Dr. Kane: Mhmm…
(Note: Madison took a few seconds to compose herself before continuing our session.)
Madison: I told the kids that they needed to hurry or else they’d miss trick-or-treating. I saw Brandon and his farther looked so sweet working so hard on this jack-o-lantern.
(Madison requested to take a five-minute break at this point in our session. She became too upset at the memories of that night.)
Dr. Kane: Ok, we can continue right where you left off once you are ready.
Madison: Ok, I’m ready.
Dr. Kane: I’m listening.
Madison: I heard a loud pop sound, and peered back around into the kitchen to see what was going on. Brandon was rolling on the floor laughing. Apparently, my husband was stabbing the pumpkin. So, I walked over and dug the knife in real good to show them who was boss.
Dr. Kane: Now, that seems odd to me. Why were you pretending to stab a pumpkin?
Madison: Well, it wasn’t like that.
Dr. Kane: Did it make everyone uncomfortable?
Madison: Do you want to hear the rest of the story, or do you want to focus on a slight detail that doesn’t even really matter?
Dr. Kane: Every detail will matter in the eyes of the court. I’m just trying to help you, Madison.
(My comments made Madison uncomfortable. Now she was sitting straight up in the chair at attention.)
Madison: Five minutes later, we had a spooky Jack-o-Lantern looking back at us.
Dr. Kane: That sounds like a good memory to have.
Madison: You would think. Except, that is a bad memory. It’s awful for me to even bring it up right now.
Dr. Kane: Why is that?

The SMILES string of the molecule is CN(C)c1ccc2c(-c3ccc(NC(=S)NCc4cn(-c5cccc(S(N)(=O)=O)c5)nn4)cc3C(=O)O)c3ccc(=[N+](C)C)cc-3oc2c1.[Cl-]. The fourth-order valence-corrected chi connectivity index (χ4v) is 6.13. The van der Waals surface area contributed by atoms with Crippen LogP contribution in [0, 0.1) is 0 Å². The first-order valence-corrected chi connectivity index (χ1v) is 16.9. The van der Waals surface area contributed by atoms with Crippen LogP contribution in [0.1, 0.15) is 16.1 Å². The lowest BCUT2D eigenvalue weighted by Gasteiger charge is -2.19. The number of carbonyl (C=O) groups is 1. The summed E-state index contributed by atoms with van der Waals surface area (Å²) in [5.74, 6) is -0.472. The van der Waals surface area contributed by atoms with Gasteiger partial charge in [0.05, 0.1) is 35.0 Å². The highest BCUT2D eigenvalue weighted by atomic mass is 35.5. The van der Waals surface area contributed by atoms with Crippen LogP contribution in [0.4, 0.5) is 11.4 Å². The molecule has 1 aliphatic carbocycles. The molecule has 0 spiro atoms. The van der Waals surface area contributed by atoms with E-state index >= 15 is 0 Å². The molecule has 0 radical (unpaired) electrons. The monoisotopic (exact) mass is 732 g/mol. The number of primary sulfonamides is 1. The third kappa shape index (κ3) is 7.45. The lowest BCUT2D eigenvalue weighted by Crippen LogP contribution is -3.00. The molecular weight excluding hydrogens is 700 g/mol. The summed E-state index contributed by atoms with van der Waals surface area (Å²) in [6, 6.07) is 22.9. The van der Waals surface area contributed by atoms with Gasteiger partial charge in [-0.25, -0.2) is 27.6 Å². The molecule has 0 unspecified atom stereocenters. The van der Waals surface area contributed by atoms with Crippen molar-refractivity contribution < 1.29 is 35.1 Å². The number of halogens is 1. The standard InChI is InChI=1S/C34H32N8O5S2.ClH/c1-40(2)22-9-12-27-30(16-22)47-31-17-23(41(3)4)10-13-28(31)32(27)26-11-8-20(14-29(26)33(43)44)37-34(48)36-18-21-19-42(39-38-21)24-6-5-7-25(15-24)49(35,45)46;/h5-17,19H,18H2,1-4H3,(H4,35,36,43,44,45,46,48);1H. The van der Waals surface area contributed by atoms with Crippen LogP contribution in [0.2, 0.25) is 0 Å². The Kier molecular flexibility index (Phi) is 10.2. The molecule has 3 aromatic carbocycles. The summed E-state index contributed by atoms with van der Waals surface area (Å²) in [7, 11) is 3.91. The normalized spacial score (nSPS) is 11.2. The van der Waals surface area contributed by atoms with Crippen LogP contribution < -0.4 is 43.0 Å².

Madison: Because, that is when everything began to go so wrong.
Dr. Kane: Ok, what do you mean by that?
Madison: I heard a hard knock at the door. I thought it was just trick-or-treaters. My husband and the kids had already left the house. You know, it was odd because there wasn’t anyone at the door when I opened it. I even stepped out on the front porch and searched around, maybe this was a “trick” being played on me by the neighborhood kids? I waited a second, but no kids emerged in my sight, so I went back inside and shut the door.
Dr. Kane: What do you think happened in that moment?
Madison: I think something came into the house.
Dr. Kane: Who, Madison?
Madison: I… I don’t know.
Dr. Kane: Was it a person?
Madison: No, I think something sinister came in that I couldn’t see. I don’t know what, but I know things began to change once I opened that door.
Dr. Kane: Ok, what happened right after that?
Dr. Kane: Madison. Madison! Are you okay? Madison…
Madison: Stupid, stupid me! Stupid, stupid me! Stupid, stupid me!
(Madison repeated this phrase while rocking back and forth in her chair for a solid 60 seconds. I was finally able to snap her out of it. We took an hour break while she ate a peanut butter and jelly sandwich.)
Dr. Kane: Well, I’m glad we took that break. I was starving. Do you feel better after having a bite to eat?
Madison: Yes, sorry about that.
Dr. Kane: No need to apologize. We are going to dig up some deep feelings today. They aren’t going to be easy to talk about, but it is crucial that I hear every detail of what happened that night in order to help you. Do you understand?
Dr. Kane: Ok, let’s continue right where you left off.
Madison: After they left, I kept feeling his odd presence in the house. I knew I was alone, but I felt like someone was watching me. I know this sounds crazy to you.
Dr. Kane: I don’t think you are crazy. I’m just trying to fully understand.
Madison: There was an evil presence in my house.
Dr. Kane: Ok. Can you tell me what exactly was happening in that moment to make you think that?
Madison: Do you believe in ghosts?
Dr. Kane: I guess you could say that.
Madison: You either believe in ghosts, or you don’t. If you say no, then you wouldn’t understand.
Dr. Kane: Ok, I believe.
Madison: There was something evil in my home. Something that wanted to do harm to my family. I just had this gut feeling, that’s the only way I know how to describe it.
Dr. Kane: Ok.
Madison: Yes, so you get it? You get what I’m trying to say?
Dr. Kane: Did you ever think that perhaps you were just getting into the Halloween spirit?
Dr. Kane: Was anything out of place?
Madison: We had so many trick-or-treaters. Most of my night was spent walking back and forth to the front door. I was so distracted, so I wouldn’t be able to tell you if anything was out of place that night.